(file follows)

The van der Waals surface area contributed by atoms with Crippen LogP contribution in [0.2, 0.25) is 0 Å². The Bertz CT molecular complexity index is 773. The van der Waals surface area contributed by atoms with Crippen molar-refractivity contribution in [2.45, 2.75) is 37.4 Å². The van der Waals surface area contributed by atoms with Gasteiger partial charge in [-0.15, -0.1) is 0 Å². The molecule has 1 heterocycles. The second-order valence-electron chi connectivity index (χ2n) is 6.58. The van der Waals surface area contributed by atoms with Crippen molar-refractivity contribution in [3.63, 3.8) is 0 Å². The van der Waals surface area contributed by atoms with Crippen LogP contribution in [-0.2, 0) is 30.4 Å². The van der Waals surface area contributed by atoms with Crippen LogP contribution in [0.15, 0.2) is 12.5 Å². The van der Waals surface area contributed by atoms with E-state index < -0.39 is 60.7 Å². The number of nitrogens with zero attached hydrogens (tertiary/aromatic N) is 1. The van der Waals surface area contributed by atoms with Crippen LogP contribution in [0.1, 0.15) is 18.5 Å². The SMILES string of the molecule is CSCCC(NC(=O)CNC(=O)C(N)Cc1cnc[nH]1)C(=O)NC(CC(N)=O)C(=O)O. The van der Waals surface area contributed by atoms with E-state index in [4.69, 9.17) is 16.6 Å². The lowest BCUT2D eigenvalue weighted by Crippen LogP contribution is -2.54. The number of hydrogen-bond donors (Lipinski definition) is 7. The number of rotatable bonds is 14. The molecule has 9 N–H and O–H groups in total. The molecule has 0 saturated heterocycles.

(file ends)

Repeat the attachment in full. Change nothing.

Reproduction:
The van der Waals surface area contributed by atoms with Crippen LogP contribution in [0.2, 0.25) is 0 Å². The Bertz CT molecular complexity index is 773. The van der Waals surface area contributed by atoms with Crippen molar-refractivity contribution in [2.45, 2.75) is 37.4 Å². The van der Waals surface area contributed by atoms with Gasteiger partial charge in [-0.15, -0.1) is 0 Å². The molecule has 1 heterocycles. The second-order valence-electron chi connectivity index (χ2n) is 6.58. The van der Waals surface area contributed by atoms with Crippen molar-refractivity contribution in [3.63, 3.8) is 0 Å². The van der Waals surface area contributed by atoms with Crippen LogP contribution in [-0.2, 0) is 30.4 Å². The van der Waals surface area contributed by atoms with Crippen LogP contribution in [0.15, 0.2) is 12.5 Å². The van der Waals surface area contributed by atoms with E-state index < -0.39 is 60.7 Å². The number of nitrogens with zero attached hydrogens (tertiary/aromatic N) is 1. The van der Waals surface area contributed by atoms with Crippen LogP contribution in [0.1, 0.15) is 18.5 Å². The SMILES string of the molecule is CSCCC(NC(=O)CNC(=O)C(N)Cc1cnc[nH]1)C(=O)NC(CC(N)=O)C(=O)O. The van der Waals surface area contributed by atoms with E-state index in [4.69, 9.17) is 16.6 Å². The lowest BCUT2D eigenvalue weighted by Crippen LogP contribution is -2.54. The number of hydrogen-bond donors (Lipinski definition) is 7. The number of rotatable bonds is 14. The molecule has 9 N–H and O–H groups in total. The molecule has 0 saturated heterocycles.